Nature and the therapeutic relationship

I completed my Masters dissertation back in 2014, so it was interesting to re-work it into a journal article several years later. My question was whether working in a natural environment had an impact on the therapeutic relationship. It does, of course, but how?

The existing literature noted seven key themes:

  • 3-way relationship;
  • Nature and the therapeutic process;
  • Symbolism, metaphor and synchronicity;
  • Power;
  • Self/other, inside/outside;
  • Nature and the therapeutic process;
  • Boundaries and containers.

I found all of those in my research, as well as two completely new themes; the turning point and transference. The term ‘transference’ comes from Freud and it describes the phenomena of ‘transferring’ our feelings about someone in our past to a different person in the present. The person in the past is someone of deep importance to us, typically our father or mother. I’d guess we’ve all experienced that, even if we didn’t realize what was going on at the time! My research found something rather odd and potentially very significant: It’s possible to transfer strong feelings about some significant person in our past to a natural object or phenomena. A tree, for example, can come to represent someone’s father or stormy wild weather can powerfully evoke emotional echoes of a mother/son relationship. I wonder if this plays into the idea of ‘Mother Nature’?


There’s a key moment in therapy in nature, a turning point where the client and therapist pass a threshold and enter into a liminal space. I draw parallels with anthropological theory about rites of passage, which highlights the importance of that in-between space where the initiate is neither who they were nor who they are to become (Van Gennep). In a rite of passage there’s a midpoint of transition where, for example, the person is no longer a girl, but not yet a women. The anthropologist Victor Turner emphasized the importance of this central liminal phase where the ritual participants are “betwixt and between” (1967).
What has all that to do with therapy? Turner’s notion of liminal space seems to be closely related to what psychotherapist Donald Winnicott calls “transitional space”. Transitional space is “is an intermediate area of experiencing, to which inner reality and external life both contribute” (Winnicott, 1971). Is where therapeutic healing happens?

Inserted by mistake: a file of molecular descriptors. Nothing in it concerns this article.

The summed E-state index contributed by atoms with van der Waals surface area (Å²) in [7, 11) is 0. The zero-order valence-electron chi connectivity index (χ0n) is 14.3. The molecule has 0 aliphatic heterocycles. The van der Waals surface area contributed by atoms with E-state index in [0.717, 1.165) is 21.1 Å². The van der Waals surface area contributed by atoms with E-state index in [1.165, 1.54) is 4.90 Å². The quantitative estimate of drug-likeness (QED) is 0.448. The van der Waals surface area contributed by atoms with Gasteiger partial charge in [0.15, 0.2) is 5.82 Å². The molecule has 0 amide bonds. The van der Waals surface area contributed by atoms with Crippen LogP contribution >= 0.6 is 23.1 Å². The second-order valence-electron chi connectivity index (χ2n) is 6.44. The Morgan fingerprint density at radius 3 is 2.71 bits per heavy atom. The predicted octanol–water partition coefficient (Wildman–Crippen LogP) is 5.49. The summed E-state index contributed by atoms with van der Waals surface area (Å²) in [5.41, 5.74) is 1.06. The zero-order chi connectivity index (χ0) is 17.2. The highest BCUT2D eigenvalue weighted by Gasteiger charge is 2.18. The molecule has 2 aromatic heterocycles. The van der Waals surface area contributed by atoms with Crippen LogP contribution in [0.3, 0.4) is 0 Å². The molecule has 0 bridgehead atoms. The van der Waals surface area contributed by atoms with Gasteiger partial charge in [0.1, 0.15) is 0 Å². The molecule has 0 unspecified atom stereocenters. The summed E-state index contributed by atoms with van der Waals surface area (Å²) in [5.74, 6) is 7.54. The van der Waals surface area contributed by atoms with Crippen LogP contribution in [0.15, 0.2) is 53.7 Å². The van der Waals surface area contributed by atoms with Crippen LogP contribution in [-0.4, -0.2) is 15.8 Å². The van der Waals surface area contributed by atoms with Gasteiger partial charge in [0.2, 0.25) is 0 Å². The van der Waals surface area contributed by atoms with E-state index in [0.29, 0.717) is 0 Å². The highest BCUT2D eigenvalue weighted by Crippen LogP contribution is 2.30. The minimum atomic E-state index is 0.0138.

I’m ending this post with some big questions left open. No apologizes for that: I did the same in my dissertation! Sometimes the value of research comes from the questions it asks rather than the answers it claims to offer. I’ll end here with the same quote from Merleau-Ponty that concluded my dissertation:

“[t]he accomplished work is … not the work which exists in itself, like a thing, but the work which reaches the viewer and invites him to take up the gesture which created it” (1993).

The Wilderness Effect

Ecopsychologist Rob Greenway used to guide people on wilderness treks and after years of research concluded that “civilization is only four days deep” (Greenway, 1995). When people go on long treks in the wilderness they start out enthusiastic: They’re feeling excited and looking forward to the coming adventure. But after a couple of days of hard walking, most begin to get uncomfortable. It’s not just aching muscles that are the problem; people start to miss the familiar civilized world that they’re habituated to. “There’s no fricking phone signal out here!” “When do we get to have shower?” “Damn, it’s quiet …”

But something profound happens after about 72 hours of being in the wilderness. Rob found that almost everyone experienced “an increased sense of aliveness” and “feelings of expansion or reconnection”. Rob calls this phenomena “the wilderness effect” and it’s one of the best established theories in ecopsychology.